Heroes honored Firefighter, deputy consider helping others part of their jobs

Beautiful ironies and coincidences abounded at the table where North Fairfield resident Jeff Deeble sat with Mike Gurka Jr., of Greenwich. Deeble, 40, part of the Fairfield Volunteer Fire Department since 1989, shares the same birthday with Gurka, 21. Deeble was honored Saturday by the Firelands chapter of the American Red Cross for pulling Gurka out of his burning car Gurka and his father were honored two years ago for doing something similar for another motorist.
Norwalk Reflector Staff
Jul 24, 2010

Beautiful ironies and coincidences abounded at the table where North Fairfield resident Jeff Deeble sat with Mike Gurka Jr., of Greenwich.

Deeble, 40, part of the Fairfield Volunteer Fire Department since 1989, shares the same birthday with Gurka, 21. Deeble was honored Saturday by the Firelands chapter of the American Red Cross for pulling Gurka out of his burning car Gurka and his father were honored two years ago for doing something similar for another motorist.

Gurka is grateful Deeble stopped to help him out of his severely damaged Plymouth Neon that was on fire on Old State Road. However, he doesn't remember what happened.

"I hear I was alert," Gurka said. "I remember the night before. I remember waking up to my senses in the hospital."

Deeble, a maintenance worker for the Huron County commissioners, believes what he did May 21 is similar to his work with the Fairfield Volunteer Fire Department.

"It's something we're trained to do," he said. "It's something inside firemen. It's a drive we all have (to help people). When we get the call, we're ready to go."

Like Deeble, Norwalk resident Todd Corbin sees a direct parallel between what he does as a Marine and being a Huron County sheriff's deputy. He earned the military hero award for helping save the lives of more than a dozen soldiers during a deadly ambush of his tank May 7, 2005.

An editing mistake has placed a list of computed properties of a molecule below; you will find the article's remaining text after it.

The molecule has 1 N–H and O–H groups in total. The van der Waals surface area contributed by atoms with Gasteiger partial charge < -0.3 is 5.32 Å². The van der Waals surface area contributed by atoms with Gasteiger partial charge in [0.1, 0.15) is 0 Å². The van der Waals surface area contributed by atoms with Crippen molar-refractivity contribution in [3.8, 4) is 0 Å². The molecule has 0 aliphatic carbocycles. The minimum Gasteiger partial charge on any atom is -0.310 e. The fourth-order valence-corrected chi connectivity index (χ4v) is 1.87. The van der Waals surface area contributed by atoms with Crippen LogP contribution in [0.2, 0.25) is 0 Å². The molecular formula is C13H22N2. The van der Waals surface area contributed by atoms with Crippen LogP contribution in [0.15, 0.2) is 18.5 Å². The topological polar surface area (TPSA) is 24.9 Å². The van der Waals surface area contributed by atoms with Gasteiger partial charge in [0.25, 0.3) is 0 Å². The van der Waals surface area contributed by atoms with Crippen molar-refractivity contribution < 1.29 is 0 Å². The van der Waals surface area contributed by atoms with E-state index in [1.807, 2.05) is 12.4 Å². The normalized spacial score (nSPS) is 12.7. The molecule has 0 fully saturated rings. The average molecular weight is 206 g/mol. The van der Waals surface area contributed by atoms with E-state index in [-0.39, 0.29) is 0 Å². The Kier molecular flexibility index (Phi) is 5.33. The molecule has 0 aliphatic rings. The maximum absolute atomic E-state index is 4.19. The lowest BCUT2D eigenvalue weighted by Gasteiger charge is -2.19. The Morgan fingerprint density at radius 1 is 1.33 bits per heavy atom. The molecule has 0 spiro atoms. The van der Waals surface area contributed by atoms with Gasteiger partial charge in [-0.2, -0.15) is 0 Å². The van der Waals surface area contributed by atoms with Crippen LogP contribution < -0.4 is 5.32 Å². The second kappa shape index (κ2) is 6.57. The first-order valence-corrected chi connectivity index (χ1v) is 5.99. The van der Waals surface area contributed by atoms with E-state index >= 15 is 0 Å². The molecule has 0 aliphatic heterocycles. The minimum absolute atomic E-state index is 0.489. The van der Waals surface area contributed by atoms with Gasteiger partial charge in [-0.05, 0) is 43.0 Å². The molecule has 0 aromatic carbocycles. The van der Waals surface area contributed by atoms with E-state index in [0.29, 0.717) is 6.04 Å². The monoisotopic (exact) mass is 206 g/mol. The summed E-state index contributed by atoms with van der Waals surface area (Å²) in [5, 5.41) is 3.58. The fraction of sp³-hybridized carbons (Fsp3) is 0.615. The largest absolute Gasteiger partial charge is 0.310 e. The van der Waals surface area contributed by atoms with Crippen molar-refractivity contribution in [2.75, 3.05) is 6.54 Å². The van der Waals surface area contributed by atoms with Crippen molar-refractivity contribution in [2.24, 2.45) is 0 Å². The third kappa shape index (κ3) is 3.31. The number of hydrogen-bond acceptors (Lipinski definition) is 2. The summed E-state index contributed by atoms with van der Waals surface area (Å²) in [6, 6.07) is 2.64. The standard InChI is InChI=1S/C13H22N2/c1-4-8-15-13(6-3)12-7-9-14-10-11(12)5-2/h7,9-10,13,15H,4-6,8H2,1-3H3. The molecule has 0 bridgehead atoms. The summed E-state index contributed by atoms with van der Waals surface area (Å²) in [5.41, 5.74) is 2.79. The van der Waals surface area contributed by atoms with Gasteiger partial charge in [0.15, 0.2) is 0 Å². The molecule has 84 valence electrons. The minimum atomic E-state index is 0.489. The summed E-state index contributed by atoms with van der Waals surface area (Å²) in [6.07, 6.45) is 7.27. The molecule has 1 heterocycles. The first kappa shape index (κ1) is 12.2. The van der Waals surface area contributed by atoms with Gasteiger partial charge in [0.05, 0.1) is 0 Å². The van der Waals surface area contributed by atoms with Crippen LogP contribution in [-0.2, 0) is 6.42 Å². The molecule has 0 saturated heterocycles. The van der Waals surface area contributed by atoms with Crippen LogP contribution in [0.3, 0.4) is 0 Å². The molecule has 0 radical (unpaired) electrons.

"What happened in Iraq goes hand-in-hand with what I do everyday. ... You have to have a giving attitude," Corbin said. "You put yourself out there. ... You have to be able to give of yourself."

Corbin's father, Joe Keahey, of Sandusky, is proud of his son, whom he said has been generous and self-sacrificing his entire life.

"He's always been a group player from when he's been playing sports through being in the sheriff's department," Keahey added.

He shared one incident about March 2005 that might have prompted his son's heroic actions when his company's tank was attacked. Corbin saw other soldiers "walking the roads" looking for improvised explosive devices.

"He said, 'Those guys are risking their lives for me.' When they got back, he started thanking every one of them," Keahey said. "He thought about doing the same thing."

Corbin works one weekend each month and two weeks annually with the Marine Corps Reserves. Corbin will be with the sheriff's office 10 years as of March 17.

He acknowledges that every time he responds to a complaint in Huron County, he potentially is risking his life. However, Corbin said emergency responders do so to protect others.

"Most people want to get away from trouble. When you're a public servant, you're going toward trouble," he explained.

The Firelands chapter of the Red Cross honored 10-year-old Greenwich resident Kiley Baker for her "megawatt smile" and optimism in recovering from being hit by a dump truck June 26.

Her left leg was amputated below the knee and her left arm was broken. She needed skin grafts to close the leg wound. Several surgeons had to reattach several tendons in her left hand.

Commissioner Mike Adelman, the announcer Saturday, called Kiley "a young lady who takes adversity in stride."

Kiley said her attitude helped her get her through the recovery process, but admitted it was difficult at times. While she looked forward to returning to fourth grade at South Central Elementary School, Kiley also said it "bothered" her that she was doing so in a wheelchair.

"Hopefully this summer we'll have her up and walking around," added her mother, Angela Baker, who thought her daughter might die at one point. "We're going to start the prosthesis (process) in May."

Baker attributed her daughter's recovery to the power of community prayer, saying "that helped."

"It was quite a miracle that she made it," she said, noting that Kiley lost about half of the blood in her body by the time she arrived at the hospital. "She just took each day as it came and kept plugging away."